Virginia Army National Guard

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Headquarters, State Area Command
Virginia Army National Guard
Virginia ARNG SSI.gif
Virginia JFHQ Shoulder Sleeve insignia
Country  United States
Allegiance  Virginia
Branch Army National Guard
Type ARNG Headquarters Command
Part of Virginia National Guard
Garrison/HQ Sandston, Virginia
Major General Timothy P Williams (Adjutant General)

The Virginia Army National Guard is composed of approximately 7500 soldiers and maintains 46 armories in communities throughout the Commonwealth.[citation needed]

The Governor may call individuals or units of the Virginia National Guard into state service during emergencies or to assist in special situations which lend themselves to use of the National Guard. The state mission assigned to the National Guard is:

The Virginia National Guard provides the premier ready, relevant, and responsive Army and Air National Guard and Virginia Defense Force (personnel and units) to support and defend the Constitution of the United States and the Constitution of the Commonwealth of Virginia. The forces must anticipate requirements and rapidly deploy where directed while executing the orders of the President of the United States and the Governor of Virginia in order to save lives, protect people and property, ensure safety and relieve suffering.

Virginia Army National Guard units are trained and equipped as part of the United States Army. The same enlisted ranks and officer ranks and insignia are used and National Guardsmen are eligible to receive all United States military awards. The Virginia Guard also bestows a number of state awards for local services rendered in or to the commonwealth of Virginia.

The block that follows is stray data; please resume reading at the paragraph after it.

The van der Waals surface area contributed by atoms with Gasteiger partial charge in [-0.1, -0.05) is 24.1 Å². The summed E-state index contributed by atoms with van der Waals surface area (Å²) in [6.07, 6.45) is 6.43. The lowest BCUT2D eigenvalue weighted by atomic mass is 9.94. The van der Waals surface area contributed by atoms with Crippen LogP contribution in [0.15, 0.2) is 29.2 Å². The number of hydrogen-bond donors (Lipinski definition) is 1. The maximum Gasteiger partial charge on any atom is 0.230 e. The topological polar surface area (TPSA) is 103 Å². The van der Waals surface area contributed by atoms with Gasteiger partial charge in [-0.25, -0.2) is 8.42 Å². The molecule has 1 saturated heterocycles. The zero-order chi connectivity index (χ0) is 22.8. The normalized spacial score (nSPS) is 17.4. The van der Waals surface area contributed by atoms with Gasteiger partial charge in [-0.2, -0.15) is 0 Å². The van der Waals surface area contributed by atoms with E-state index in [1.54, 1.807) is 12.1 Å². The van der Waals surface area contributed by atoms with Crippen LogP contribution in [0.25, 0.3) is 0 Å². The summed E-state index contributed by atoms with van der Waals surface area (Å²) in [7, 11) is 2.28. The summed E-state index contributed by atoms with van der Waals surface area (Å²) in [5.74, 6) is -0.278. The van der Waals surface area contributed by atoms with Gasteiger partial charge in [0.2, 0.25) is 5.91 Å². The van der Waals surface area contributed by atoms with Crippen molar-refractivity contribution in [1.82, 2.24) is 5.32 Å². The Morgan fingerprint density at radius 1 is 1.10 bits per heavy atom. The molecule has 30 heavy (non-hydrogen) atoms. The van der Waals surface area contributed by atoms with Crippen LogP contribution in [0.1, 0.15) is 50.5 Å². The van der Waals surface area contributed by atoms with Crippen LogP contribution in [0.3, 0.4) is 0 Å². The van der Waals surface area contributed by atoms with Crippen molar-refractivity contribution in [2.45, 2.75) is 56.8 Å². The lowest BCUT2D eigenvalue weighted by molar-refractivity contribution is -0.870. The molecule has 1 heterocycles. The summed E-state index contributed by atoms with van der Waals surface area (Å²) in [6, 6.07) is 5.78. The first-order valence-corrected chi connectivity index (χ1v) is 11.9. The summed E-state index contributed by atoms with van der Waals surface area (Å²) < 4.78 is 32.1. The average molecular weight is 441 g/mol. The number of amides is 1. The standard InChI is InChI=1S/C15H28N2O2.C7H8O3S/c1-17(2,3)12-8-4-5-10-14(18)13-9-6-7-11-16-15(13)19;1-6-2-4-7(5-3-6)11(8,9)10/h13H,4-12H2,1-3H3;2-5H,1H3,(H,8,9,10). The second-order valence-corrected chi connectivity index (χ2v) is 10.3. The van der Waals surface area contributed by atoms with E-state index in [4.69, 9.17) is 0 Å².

The Virginia Army National Guard is the oldest and the official start of the Army National Guard. The Militia Act of 1903 organized the various state militias into the present National Guard system.

British Colonial Militia[edit]

Further information: Virginia militia

When the first English colonists arrived in America they brought with them an existing militia system developed over centuries. Britain, being an island nation, never had a need to have large standing armies like the countries of mainland Europe. The only threats had to come by sea and in the days of wind-powered ships there was always forewarning, such as during the Spanish Armada in 1588. To be prepared to meet impending threats all men within each county (which usually made up one or more regiments) were required to “muster” or ”mobilize” a day or two each year so their names could be entered on the rolls and they could at least familiarize themselves with weapons, usually furnished by the government, stored in a common location called an “armory.” The commanders of each of these regiments were the high-born men of the county, often lords of noble birth. The men were told they were expected to turn out when called for an emergency but in reality they were still civilian farmers or shop keepers and only part-time soldiers. Once the crisis passed they returned to their homes and trades. This was the system brought over from England. It was modified once the English arrived because there were constant threats for local natives and Spanish raiders. So part of the militia had to always be armed and in readiness in case of sudden attack.[1]